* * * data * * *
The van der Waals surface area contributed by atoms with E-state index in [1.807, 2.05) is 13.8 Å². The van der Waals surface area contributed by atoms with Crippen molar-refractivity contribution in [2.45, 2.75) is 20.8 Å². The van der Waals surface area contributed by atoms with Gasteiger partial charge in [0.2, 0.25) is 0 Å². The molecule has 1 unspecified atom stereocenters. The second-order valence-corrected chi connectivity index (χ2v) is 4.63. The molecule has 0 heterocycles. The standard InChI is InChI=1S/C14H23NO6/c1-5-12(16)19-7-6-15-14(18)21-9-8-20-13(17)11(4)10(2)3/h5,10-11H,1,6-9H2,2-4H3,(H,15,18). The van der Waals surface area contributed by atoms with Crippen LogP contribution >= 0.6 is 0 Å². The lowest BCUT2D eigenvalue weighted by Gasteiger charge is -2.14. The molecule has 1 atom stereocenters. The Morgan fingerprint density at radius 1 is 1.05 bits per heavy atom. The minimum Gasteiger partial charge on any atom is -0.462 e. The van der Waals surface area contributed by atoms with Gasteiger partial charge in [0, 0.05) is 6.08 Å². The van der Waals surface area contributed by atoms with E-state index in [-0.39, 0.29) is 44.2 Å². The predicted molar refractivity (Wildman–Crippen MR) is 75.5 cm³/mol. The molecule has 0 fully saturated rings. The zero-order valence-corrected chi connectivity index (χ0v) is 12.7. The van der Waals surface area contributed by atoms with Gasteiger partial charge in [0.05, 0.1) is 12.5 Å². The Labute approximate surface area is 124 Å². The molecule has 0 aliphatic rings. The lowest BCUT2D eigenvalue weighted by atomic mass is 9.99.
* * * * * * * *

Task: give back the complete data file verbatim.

The van der Waals surface area contributed by atoms with E-state index in [1.807, 2.05) is 13.8 Å². The van der Waals surface area contributed by atoms with Crippen molar-refractivity contribution in [2.45, 2.75) is 20.8 Å². The van der Waals surface area contributed by atoms with Gasteiger partial charge in [0.2, 0.25) is 0 Å². The molecule has 1 unspecified atom stereocenters. The second-order valence-corrected chi connectivity index (χ2v) is 4.63. The molecule has 0 heterocycles. The standard InChI is InChI=1S/C14H23NO6/c1-5-12(16)19-7-6-15-14(18)21-9-8-20-13(17)11(4)10(2)3/h5,10-11H,1,6-9H2,2-4H3,(H,15,18). The van der Waals surface area contributed by atoms with Crippen LogP contribution >= 0.6 is 0 Å². The lowest BCUT2D eigenvalue weighted by Gasteiger charge is -2.14. The molecule has 1 atom stereocenters. The Morgan fingerprint density at radius 1 is 1.05 bits per heavy atom. The minimum Gasteiger partial charge on any atom is -0.462 e. The van der Waals surface area contributed by atoms with Gasteiger partial charge in [0, 0.05) is 6.08 Å². The van der Waals surface area contributed by atoms with E-state index in [-0.39, 0.29) is 44.2 Å². The predicted molar refractivity (Wildman–Crippen MR) is 75.5 cm³/mol. The molecule has 0 fully saturated rings. The zero-order valence-corrected chi connectivity index (χ0v) is 12.7. The van der Waals surface area contributed by atoms with Gasteiger partial charge in [0.05, 0.1) is 12.5 Å². The Labute approximate surface area is 124 Å². The molecule has 0 aliphatic rings. The lowest BCUT2D eigenvalue weighted by atomic mass is 9.99.